A World Between

I have recently interviewed two Irish suspense writers – John Connolly on last week’s Author2Author, and Stuart Neville for our upcoming February issue – both of whose fiction writing grew out of an interest in the supernatural, and both of whom expressed the opinion that suspense/mystery readers and perhaps a great many suspense/mystery writers harbor an abiding suspicion of That Which Cannot Be Rationally Explained.

Supernatural fiction, after all, is often inhabited by what amounts to an Evil Intelligence, a kind of anti-God force that does not abide by the laws of the physical world as we have come to know them. Perhaps these villains’ greatest threat is their power to deprive of us of our precious reason, what we had come to believe was the bedrock of our daily safety. The heroes of such stories must overcome their enemies with courage alone, which is a discipline of pure balance, compared to the brute strength of applied logic.

Traditional mysteries, however, actually seek to strip away mystery, to reveal through rational insight the threads holding our wild world together. What seems at first meaningless and random turns out to be a part of a larger whole, and the detective, an engine of scientific good, uncovers the trail of cause and effect that led inevitably to the event that now fits logically into the world as we know it.

It is so like humans to reside in one of these two camps and spend our days grousing about the other. One camp would deny order exists when clearly it is everywhere always, and the other camp would turn life into a great dull clock, ticking away unimaginatively until its final hour. Our true lives, of course, are lived forever between these two worlds. Such is the creative tension alive in the human mind. To perceive the delicious order of things – the predictable sunrise, the constancy of gravity, the steady flow of rivers to the ocean – and be simultaneously free to think anything at all, unbound by any law other than our own desire.

Welcome to life, young humans. This is what we’ve got. You needn’t pick sides in anything. Between desire and reason blooms a perfect rose, and that little flower is you.

Remember to catch Bill every Tuesday at 2:00 PM PST/5:00 EST on his live Blogtalk Radio program Author2Author!

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Comparative Acceptance

I had a very lively and surprising conversation with the suspense writer John Connolly on last Tuesday’s Author2Author (Oh, and be sure to catch tomorrow’s chat with screenwriter/novelist Delia Ephron). Perhaps because John’s work spans two genres (horror and suspense) we spent a great deal of time talking about genre and the various attitudes writers of one genre have about writers of another genre.

John is a friend of Lee Child, whose Jack Reacher novels land unambiguously in suspense. I was not familiar with Lee’s work when I interviewed him, but I very much enjoyed the opportunity to do so. He was charming and smart and had a very Author-ish attitude about writing. He advised writers to allow their work to evolve organically rather than strategically, thereby ensuring the quality of authenticity and originality book buyers and sellers are always looking for.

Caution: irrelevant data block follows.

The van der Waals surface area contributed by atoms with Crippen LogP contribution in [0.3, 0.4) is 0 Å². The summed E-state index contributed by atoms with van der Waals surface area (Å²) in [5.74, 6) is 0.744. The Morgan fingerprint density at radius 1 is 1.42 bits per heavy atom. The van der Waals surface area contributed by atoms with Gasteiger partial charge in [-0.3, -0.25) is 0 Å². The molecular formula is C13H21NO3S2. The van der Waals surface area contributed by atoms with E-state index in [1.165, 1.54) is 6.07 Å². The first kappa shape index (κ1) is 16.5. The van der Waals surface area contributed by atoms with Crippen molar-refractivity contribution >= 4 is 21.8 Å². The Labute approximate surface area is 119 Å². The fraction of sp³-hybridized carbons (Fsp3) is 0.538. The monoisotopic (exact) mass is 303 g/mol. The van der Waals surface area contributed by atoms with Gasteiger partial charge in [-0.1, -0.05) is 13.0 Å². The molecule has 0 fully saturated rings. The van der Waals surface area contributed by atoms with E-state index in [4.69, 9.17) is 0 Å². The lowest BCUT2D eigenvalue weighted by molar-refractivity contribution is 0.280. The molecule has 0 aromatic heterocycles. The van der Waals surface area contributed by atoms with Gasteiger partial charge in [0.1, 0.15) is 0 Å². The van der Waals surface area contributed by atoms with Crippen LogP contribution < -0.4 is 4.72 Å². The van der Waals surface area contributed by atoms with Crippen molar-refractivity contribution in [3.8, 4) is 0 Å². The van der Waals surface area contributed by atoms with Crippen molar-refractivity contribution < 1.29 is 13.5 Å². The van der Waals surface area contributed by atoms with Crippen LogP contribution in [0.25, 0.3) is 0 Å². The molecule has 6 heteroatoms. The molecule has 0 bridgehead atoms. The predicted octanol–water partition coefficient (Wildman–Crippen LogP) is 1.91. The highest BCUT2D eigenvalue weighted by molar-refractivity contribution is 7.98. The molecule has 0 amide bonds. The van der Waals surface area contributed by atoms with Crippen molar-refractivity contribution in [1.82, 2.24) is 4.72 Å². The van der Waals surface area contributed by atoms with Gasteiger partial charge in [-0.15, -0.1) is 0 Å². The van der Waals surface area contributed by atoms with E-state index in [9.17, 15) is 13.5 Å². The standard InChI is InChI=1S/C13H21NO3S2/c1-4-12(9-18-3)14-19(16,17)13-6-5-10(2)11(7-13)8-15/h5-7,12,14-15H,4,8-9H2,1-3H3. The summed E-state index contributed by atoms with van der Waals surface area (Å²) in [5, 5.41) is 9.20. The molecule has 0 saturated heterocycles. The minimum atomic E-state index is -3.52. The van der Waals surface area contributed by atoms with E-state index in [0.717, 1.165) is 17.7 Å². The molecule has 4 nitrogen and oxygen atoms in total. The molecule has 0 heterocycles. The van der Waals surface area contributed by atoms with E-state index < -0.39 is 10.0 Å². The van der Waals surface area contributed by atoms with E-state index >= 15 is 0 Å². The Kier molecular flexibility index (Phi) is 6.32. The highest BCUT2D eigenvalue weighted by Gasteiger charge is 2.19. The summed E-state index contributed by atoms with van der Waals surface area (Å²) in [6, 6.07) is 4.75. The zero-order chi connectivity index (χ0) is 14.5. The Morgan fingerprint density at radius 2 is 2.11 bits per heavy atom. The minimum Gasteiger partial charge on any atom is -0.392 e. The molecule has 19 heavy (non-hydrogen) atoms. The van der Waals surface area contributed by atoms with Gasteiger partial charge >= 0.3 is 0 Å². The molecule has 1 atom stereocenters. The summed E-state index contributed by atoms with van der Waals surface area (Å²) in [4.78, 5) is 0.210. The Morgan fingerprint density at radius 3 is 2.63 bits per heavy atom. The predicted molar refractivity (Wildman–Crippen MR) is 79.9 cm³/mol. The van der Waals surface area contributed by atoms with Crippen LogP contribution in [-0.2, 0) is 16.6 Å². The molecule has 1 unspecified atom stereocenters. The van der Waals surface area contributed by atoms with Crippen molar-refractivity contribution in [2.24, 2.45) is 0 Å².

So I was surprised to hear John say that Child felt that at heart all literary writers secretly wished they could write entertaining commercial fiction, that the only reason literary writers do write literary fiction is they can’t write genre. This simply isn’t true, of course. If my hundreds of interviews have taught me nothing else, they have taught me that any writer who has had any success at all writes precisely the same thing: what he or she most likes to read.

But Child’s misperception is not a punishable offense. A literary writer might, and probably has said precisely the same thing about Lee Child regarding literary fiction. Both would be correct in a small way, because everyone seems to envy what the other one has: literary writers crave the genre writers’ sales, and genre writers crave the literary writers’ critical approval.

Fortunately, in most cases envy does not keep us from writing what we ought to write. I believe this is because some part of us understands that those people we envy don’t actually have what we believe we need. Genre writers and literary writers all have precisely the same thing, and it isn’t sales and it isn’t rave reviews in the New York Times. We have only what has been given us, and to compare it is to reject it, and to love it is to accept it – and I don’t know any writer who doesn’t love a good acceptance letter.

Remember to catch Bill every Tuesday at 2:00 PM PST/5:00 EST on his live Blogtalk Radio program Author2Author!

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You can find Bill at: williamkenower.com

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